According to the Coalition, the government for the past two weeks has failed to heed their calls for some taxes to be scrapped off hence the decision to embark on the sit-down strike.

The group has asked its members to put on red armbands to register their displeasure with the government.

The coalition of private transport operators consists of Ghana Private Road and Transport Union (GPRTU), Association of Tipper Truck Drivers, Harbor Transport Owners, Ghana National Cargo Transport Association, Ghana Committed Drivers Association, Concerned Drivers Association, Digital Drivers, Commercial motorbike riders, popularly referred to as Okada, the Chamber of Petroleum Consumers among others.

Speaking on JoyNews, the group’s spokesperson, Abass Imoro noted that the government must find a lasting solution to the hikes in fuel prices.

“We started this crusade for about two weeks now, we have applied all humble measures to this. Each time we come out with our program, government authority steps in, oh wait, give us time then we will reverse whatever decision we have taken. Not once, not twice but thrice or four times hence our people started accusing us that we are not good leaders,” he said on Sunday.

“Looking at the current economy in which we are, we researched and find out that there is a way out.  There are some taxes and levies and margins that can be scrapped out which will reduce the pump price for all of us to alleviate us from the current suffering,” he stated.

Abass Imoro urged the government to scrap off taxes like the Price Stabilization and Recovery Levy, Special Petroleum Tax, the Energy Recovery Debt Levy and the Sanitation levy.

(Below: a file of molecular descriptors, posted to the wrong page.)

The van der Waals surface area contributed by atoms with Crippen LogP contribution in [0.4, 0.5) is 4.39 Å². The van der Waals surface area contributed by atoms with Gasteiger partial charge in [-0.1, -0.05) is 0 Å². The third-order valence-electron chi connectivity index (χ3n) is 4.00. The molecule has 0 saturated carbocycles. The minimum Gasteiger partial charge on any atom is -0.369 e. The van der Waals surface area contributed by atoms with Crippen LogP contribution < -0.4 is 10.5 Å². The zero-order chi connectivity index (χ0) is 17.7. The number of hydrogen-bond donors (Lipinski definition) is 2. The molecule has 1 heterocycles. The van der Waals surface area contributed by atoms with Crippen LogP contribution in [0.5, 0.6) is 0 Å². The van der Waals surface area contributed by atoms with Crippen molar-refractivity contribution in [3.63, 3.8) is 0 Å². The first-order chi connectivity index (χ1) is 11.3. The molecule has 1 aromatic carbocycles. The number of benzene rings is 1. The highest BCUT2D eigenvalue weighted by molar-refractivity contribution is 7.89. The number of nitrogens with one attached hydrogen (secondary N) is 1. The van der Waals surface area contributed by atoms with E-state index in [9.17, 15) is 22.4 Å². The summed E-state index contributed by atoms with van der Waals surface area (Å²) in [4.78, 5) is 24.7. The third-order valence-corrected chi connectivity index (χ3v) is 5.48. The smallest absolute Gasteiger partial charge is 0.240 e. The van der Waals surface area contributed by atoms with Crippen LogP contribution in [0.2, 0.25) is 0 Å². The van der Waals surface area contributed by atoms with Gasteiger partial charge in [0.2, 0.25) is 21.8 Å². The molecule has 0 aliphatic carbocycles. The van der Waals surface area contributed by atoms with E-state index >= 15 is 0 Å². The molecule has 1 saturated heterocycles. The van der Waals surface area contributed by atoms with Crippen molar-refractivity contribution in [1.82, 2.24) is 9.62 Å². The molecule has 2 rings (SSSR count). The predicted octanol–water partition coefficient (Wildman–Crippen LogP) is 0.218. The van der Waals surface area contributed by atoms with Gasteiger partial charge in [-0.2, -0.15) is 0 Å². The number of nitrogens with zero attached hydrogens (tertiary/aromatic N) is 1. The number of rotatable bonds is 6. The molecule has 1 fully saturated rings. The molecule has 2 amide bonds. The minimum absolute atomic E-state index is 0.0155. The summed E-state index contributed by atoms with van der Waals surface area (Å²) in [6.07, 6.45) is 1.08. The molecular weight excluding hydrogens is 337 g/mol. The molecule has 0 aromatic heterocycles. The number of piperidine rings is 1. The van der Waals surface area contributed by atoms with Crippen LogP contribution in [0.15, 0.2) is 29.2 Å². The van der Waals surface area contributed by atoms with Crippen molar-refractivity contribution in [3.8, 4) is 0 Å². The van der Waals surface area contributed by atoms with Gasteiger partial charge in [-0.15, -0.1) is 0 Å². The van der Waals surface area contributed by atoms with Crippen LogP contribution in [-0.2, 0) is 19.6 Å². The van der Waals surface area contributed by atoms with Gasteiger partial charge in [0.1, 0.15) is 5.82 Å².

He said the industrial action will take place until the government is ready to engage the group for a lasting solution moving forward.

Meanwhile, the Institute for Energy Security (IES) has projected fuel prices are likely to hit GH¢7.0 per litre or more by the end of the year.

According to a Research Analyst at the IES, Fritz Moses, Global demand for fuel is expected to increase in the winter and that could trigger a hike in prices globally in the wake of limited supply.

“We don’t see prices decreasing anytime soon. With the expected increase in demand on the international market in Europe, Asia and even in Africa, we think it will cause prices to increase.

“The supply from the oil-producing and exporting countries together with Russia, are unwilling to increase their production. They are sticking by their quota, which is releasing about 400,000 barrels per day on the market till April next year,” he said.


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